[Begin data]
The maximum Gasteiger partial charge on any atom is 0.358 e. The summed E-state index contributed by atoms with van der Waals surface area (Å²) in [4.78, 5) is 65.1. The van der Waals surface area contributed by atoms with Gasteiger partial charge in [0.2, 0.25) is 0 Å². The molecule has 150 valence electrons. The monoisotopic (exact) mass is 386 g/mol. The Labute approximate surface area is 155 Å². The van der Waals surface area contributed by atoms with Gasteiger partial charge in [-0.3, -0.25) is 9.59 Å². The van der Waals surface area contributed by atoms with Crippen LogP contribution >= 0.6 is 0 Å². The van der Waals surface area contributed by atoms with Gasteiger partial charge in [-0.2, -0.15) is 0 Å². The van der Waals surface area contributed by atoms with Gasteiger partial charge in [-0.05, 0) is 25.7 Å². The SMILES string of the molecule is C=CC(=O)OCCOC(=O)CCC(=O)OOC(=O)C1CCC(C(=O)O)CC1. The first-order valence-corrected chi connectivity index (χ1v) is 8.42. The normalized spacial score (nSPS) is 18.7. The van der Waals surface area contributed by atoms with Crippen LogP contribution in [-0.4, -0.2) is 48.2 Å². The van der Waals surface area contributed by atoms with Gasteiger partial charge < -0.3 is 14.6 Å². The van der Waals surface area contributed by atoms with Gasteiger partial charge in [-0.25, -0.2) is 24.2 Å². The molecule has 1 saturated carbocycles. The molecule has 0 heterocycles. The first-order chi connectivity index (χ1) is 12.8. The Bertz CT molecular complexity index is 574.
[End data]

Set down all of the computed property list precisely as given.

The maximum Gasteiger partial charge on any atom is 0.358 e. The summed E-state index contributed by atoms with van der Waals surface area (Å²) in [4.78, 5) is 65.1. The van der Waals surface area contributed by atoms with Gasteiger partial charge in [0.2, 0.25) is 0 Å². The molecule has 150 valence electrons. The monoisotopic (exact) mass is 386 g/mol. The Labute approximate surface area is 155 Å². The van der Waals surface area contributed by atoms with Gasteiger partial charge in [-0.3, -0.25) is 9.59 Å². The van der Waals surface area contributed by atoms with Crippen LogP contribution >= 0.6 is 0 Å². The van der Waals surface area contributed by atoms with Gasteiger partial charge in [-0.2, -0.15) is 0 Å². The van der Waals surface area contributed by atoms with Gasteiger partial charge in [-0.05, 0) is 25.7 Å². The SMILES string of the molecule is C=CC(=O)OCCOC(=O)CCC(=O)OOC(=O)C1CCC(C(=O)O)CC1. The first-order valence-corrected chi connectivity index (χ1v) is 8.42. The normalized spacial score (nSPS) is 18.7. The van der Waals surface area contributed by atoms with Crippen LogP contribution in [-0.4, -0.2) is 48.2 Å². The van der Waals surface area contributed by atoms with Gasteiger partial charge < -0.3 is 14.6 Å². The van der Waals surface area contributed by atoms with Gasteiger partial charge in [-0.25, -0.2) is 24.2 Å². The molecule has 1 saturated carbocycles. The molecule has 0 heterocycles. The first-order chi connectivity index (χ1) is 12.8. The Bertz CT molecular complexity index is 574.